This is because there is not enough sunlight in the UK during winter (October to March) for the body to make its own Vitamin D. Whilst Vitamin D is in some foods, it is difficult for most people to get enough from food alone.

Many people do not get enough vitamin D from sunlight, even during the summer, because they have little or no sunshine exposure, or a reduced ability to make Vitamin D.


You should take a daily supplement containing at least 400 IU (10 micrograms) of Vitamin D all year round, if one or more of the following applies to you:

  • You are shielding due to Covid-19
  • You wear clothes that cover up most of the skin when outdoors
  • You are housebound, work indoors during the day, or are a night shift worker
  • You have darker skin, for example of African, African-Caribbean, Asian or Middle-Eastern descent
  • You are over the age of 65
  • You are pregnant or breastfeeding

Infants and children under four, who are taking less than 500ml of infant formula a day should also take 340-400 IU (8.5-10 micrograms) of Vitamin D per day, and may be eligible for free supplements on the Healthy Start Scheme.


Is it possible to take too much Vitamin D?

Some supplements contain a higher dose, such as 800 IU (20 micrograms). These are also safe and effective. However, taking more than 4000 IU (100 micrograms) of Vitamin D a day for a long time could be harmful. If you have purchased supplements containing a higher dose than this, take them less frequently so your overall intake is lower. Children under 10 should not take more than 2000 IU (50 micrograms) per day.


Will taking Vitamin D supplements help prevent Covid-19?

The direct link between Vitamin D and Covid-19 prevention and treatment is still being established.

Approved by Surrey Heartlands MM Cell Surrey Heartlands MMT Version 2 23 December 2020


Is there Vitamin D in my existing medications?

Vitamin D is often contained in calcium supplements, because the body needs Vitamin D to absorb calcium. ‘One a Day’ Multivitamin and Mineral supplements, and some Oral Nutritional Supplements also contain Vitamin D at the recommended amount, so if you take any of these, you may already be getting enough Vitamin D. If you are unsure, check with your pharmacist.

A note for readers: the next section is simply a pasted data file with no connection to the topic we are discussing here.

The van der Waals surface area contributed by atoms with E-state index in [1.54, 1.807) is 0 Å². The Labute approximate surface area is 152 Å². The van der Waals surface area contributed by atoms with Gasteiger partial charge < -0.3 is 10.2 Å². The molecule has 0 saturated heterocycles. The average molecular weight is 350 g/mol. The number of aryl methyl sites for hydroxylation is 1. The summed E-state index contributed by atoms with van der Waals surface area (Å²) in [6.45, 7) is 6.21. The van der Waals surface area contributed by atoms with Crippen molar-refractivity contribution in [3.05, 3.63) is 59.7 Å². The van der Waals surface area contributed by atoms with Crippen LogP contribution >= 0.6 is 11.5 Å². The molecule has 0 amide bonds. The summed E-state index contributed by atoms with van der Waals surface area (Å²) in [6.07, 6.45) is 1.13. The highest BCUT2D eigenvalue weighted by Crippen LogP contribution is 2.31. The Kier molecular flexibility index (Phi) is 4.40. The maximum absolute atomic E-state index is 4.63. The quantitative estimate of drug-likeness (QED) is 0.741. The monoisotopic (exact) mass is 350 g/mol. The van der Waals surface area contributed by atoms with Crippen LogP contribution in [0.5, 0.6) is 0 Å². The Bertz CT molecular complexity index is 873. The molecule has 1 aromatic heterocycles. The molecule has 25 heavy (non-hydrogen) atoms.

Can I get free or prescribed vitamin D?

Vitamin D is not routinely prescribed. This is because supplements are widely available to buy.

Those who have been advised to shield due to Covid-19 may be at risk of Vitamin D deficiency if they have spent little time outdoors. Therefore, in January 2021, The UK Government will deliver four months’ supply of Vitamin D supplements to those who are extremely clinically vulnerable to Covid-19.

If you are eligible, you will have received a letter inviting you to opt-in to receive the supplements. If you think you are eligible and haven’t received a letter, you can opt in by visiting The NHS website - NHS ( and typing ‘get Vitamin D’ into the search bar.

Vitamin D can be prescribed in higher doses for people who have persistent symptoms suggesting Vitamin D deficiency, which is confirmed by a blood test. Unless you have symptoms of Vitamin D deficiency you do not need to be tested, as meeting the recommended intake every day is usually enough to maintain adequate Vitamin D levels.


Which supplement should I buy?

Supplements containing 400 IU (10 micrograms) are available to purchase from pharmacies, supermarkets and online. Vitamin D is available in two forms, vitamin D3 (colecalciferol), and vitamin D2 (ergocalciferol). Vitamin D3 is usually from animal sources, and vitamin D2 is from plant sources.


My relative lives in a care home, how do they get Vitamin D supplements?

In January 2021, the UK Government will deliver four months’ supply of Vitamin D supplements to all care home residents. Residents do not need to opt in and these will be supplied automatically. 


Where can I find out more?

BDA Food Factsheet: Vitamin D:


NHS information on Vitamin D:


Vitamin D supplementation in winter:


CG Elephants

We received this beautiful canvas painting from a patient of the surgery. 

Thank you Caroline! You have made our day! 

You can find more of Caroline's art on her website: